BOX 9-3 Graduation Requirements: Two Hypothetical Cases


The large city school district of New Colombia decides that it will require as a prerequisite to high school graduation that students (a) display sufficient control of English to function adequately in a job interview for an unskilled position in the restaurant or retail sector and (b) perform adequately on knowledge assessments in the domains of mathematics, U.S. government, and American literature. It also includes among its educational goals raising the high school graduation rates and decreasing disparity among language groups in rates of high school completion.

New Colombia adopts a language proficiency assessment designed to reflect conversational skill that requires one-on-one testing, using a scripted interaction protocol such as that developed for application of the guidelines developed by the American Council on the Teaching of Foreign Languages. Education officials recognize that test formats such as those used for the Test of English as a Foreign Language (TOEFL) reflect knowledge of vocabulary, formally taught grammar, and listening comprehension but do not relate to conversational/interactive proficiency, and furthermore recognize that TOEFL-style tests are more appropriate for those who have been explicitly taught a language than for those who have acquired it in a second-language setting. Teacher judgments are used to determine which students must take the conversation proficiency assessment, although New Colombia officials suspect that perhaps teacher judgment concerning conversational proficiency would be as good an indicator as teacher judgment concerning whose conversational fluency needs to be tested.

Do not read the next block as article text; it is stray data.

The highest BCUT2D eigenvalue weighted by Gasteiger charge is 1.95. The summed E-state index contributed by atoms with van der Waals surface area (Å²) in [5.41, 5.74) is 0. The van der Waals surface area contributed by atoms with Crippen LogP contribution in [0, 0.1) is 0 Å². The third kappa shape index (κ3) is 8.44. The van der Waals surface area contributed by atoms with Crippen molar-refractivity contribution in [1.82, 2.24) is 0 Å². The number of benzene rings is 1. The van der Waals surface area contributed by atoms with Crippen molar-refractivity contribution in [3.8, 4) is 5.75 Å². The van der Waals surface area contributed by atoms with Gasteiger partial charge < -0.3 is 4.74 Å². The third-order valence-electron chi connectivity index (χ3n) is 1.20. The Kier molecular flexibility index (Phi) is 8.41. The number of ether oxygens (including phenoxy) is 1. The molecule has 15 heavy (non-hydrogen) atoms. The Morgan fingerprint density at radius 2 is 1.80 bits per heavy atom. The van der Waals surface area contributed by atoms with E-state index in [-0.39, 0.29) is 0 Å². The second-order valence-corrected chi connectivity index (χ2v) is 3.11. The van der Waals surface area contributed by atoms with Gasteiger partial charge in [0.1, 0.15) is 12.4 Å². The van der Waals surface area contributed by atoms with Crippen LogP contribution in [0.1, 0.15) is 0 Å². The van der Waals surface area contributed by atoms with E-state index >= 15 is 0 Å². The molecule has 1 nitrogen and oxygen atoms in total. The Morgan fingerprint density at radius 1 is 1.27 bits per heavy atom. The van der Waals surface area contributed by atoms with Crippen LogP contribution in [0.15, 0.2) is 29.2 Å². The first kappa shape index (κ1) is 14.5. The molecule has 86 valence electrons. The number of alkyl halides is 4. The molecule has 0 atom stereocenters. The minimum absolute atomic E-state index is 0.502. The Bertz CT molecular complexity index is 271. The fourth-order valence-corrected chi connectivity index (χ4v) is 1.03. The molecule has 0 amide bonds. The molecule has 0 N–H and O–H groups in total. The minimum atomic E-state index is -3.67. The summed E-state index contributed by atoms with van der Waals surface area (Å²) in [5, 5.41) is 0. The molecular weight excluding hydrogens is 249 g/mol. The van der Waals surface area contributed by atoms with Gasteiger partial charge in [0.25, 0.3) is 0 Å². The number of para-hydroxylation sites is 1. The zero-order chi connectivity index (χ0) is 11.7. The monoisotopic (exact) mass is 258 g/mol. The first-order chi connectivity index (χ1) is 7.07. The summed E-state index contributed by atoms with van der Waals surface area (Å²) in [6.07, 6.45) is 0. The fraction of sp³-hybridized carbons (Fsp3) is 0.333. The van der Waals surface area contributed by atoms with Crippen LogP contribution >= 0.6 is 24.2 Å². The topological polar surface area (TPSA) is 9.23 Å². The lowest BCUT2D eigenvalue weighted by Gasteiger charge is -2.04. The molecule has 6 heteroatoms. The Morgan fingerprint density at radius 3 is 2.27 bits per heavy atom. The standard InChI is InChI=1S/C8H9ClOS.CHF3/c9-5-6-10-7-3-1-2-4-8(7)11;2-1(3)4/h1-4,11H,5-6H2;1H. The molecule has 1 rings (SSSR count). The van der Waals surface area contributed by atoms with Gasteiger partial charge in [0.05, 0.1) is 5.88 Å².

The American literature knowledge test presupposes having read works by Washington Irving, Mark Twain, Nathaniel Hawthorne, Willa Cather, F. Scott Fitzgerald, and Toni Morrison and being able to answer multiple-choice questions and provide short written answers to questions. New Colombia educators had a long debate about what form of access to these works of literature they considered essential, and what form of display of knowledge about them they considered appropriate for high school graduates. They eventually decided that English-language learners could choose to study these texts in English, or in translation, or in English with extensive footnotes providing interpretations and translations. They also decided that tests should be provided in booklets that included English and a translated version of all questions, and that students could respond to short-answer questions in any language or language mix. Provision of dual-language test versions is unlimited, upon student request.

In seven of the eight secondary schools in New Colombia, U.S. government

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